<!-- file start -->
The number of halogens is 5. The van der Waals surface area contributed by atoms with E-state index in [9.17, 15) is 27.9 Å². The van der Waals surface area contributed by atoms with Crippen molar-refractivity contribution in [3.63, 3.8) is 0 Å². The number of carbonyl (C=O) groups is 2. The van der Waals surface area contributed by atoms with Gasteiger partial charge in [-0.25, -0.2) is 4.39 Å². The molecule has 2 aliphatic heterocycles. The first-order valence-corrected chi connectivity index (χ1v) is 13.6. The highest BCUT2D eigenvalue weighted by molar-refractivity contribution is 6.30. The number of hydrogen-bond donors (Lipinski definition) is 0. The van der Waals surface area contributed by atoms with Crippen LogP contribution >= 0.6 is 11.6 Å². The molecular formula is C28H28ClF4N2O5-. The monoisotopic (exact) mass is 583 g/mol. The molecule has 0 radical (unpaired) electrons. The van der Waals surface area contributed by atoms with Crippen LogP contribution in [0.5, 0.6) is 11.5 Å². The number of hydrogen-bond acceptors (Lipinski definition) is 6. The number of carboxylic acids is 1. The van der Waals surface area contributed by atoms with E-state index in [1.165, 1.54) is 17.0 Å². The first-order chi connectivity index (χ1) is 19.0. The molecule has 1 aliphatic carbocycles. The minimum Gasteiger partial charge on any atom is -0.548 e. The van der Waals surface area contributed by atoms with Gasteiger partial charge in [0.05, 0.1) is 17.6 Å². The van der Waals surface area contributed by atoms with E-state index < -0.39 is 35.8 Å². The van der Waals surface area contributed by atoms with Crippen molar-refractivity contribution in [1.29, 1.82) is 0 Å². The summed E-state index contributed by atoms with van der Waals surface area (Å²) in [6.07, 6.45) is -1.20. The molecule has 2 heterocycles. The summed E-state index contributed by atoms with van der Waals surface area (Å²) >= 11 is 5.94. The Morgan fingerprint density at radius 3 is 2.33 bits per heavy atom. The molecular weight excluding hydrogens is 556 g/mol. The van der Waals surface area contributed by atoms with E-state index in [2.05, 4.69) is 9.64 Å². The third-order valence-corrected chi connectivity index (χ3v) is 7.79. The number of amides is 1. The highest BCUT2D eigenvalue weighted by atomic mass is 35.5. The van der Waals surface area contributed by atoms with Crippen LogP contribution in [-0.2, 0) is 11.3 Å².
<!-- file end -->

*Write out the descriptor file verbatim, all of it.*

The number of halogens is 5. The van der Waals surface area contributed by atoms with E-state index in [9.17, 15) is 27.9 Å². The van der Waals surface area contributed by atoms with Crippen molar-refractivity contribution in [3.63, 3.8) is 0 Å². The number of carbonyl (C=O) groups is 2. The van der Waals surface area contributed by atoms with Gasteiger partial charge in [-0.25, -0.2) is 4.39 Å². The molecule has 2 aliphatic heterocycles. The first-order valence-corrected chi connectivity index (χ1v) is 13.6. The highest BCUT2D eigenvalue weighted by molar-refractivity contribution is 6.30. The number of hydrogen-bond donors (Lipinski definition) is 0. The van der Waals surface area contributed by atoms with Crippen LogP contribution >= 0.6 is 11.6 Å². The molecular formula is C28H28ClF4N2O5-. The monoisotopic (exact) mass is 583 g/mol. The molecule has 0 radical (unpaired) electrons. The van der Waals surface area contributed by atoms with Crippen LogP contribution in [0.5, 0.6) is 11.5 Å². The number of hydrogen-bond acceptors (Lipinski definition) is 6. The number of carboxylic acids is 1. The van der Waals surface area contributed by atoms with E-state index in [1.165, 1.54) is 17.0 Å². The first-order chi connectivity index (χ1) is 19.0. The molecule has 1 aliphatic carbocycles. The minimum Gasteiger partial charge on any atom is -0.548 e. The van der Waals surface area contributed by atoms with Gasteiger partial charge in [0.05, 0.1) is 17.6 Å². The van der Waals surface area contributed by atoms with E-state index < -0.39 is 35.8 Å². The van der Waals surface area contributed by atoms with Crippen molar-refractivity contribution in [1.29, 1.82) is 0 Å². The summed E-state index contributed by atoms with van der Waals surface area (Å²) in [6.07, 6.45) is -1.20. The molecule has 2 heterocycles. The summed E-state index contributed by atoms with van der Waals surface area (Å²) >= 11 is 5.94. The Morgan fingerprint density at radius 3 is 2.33 bits per heavy atom. The molecular weight excluding hydrogens is 556 g/mol. The van der Waals surface area contributed by atoms with E-state index in [2.05, 4.69) is 9.64 Å². The third-order valence-corrected chi connectivity index (χ3v) is 7.79. The number of amides is 1. The highest BCUT2D eigenvalue weighted by atomic mass is 35.5. The van der Waals surface area contributed by atoms with Crippen LogP contribution in [-0.2, 0) is 11.3 Å².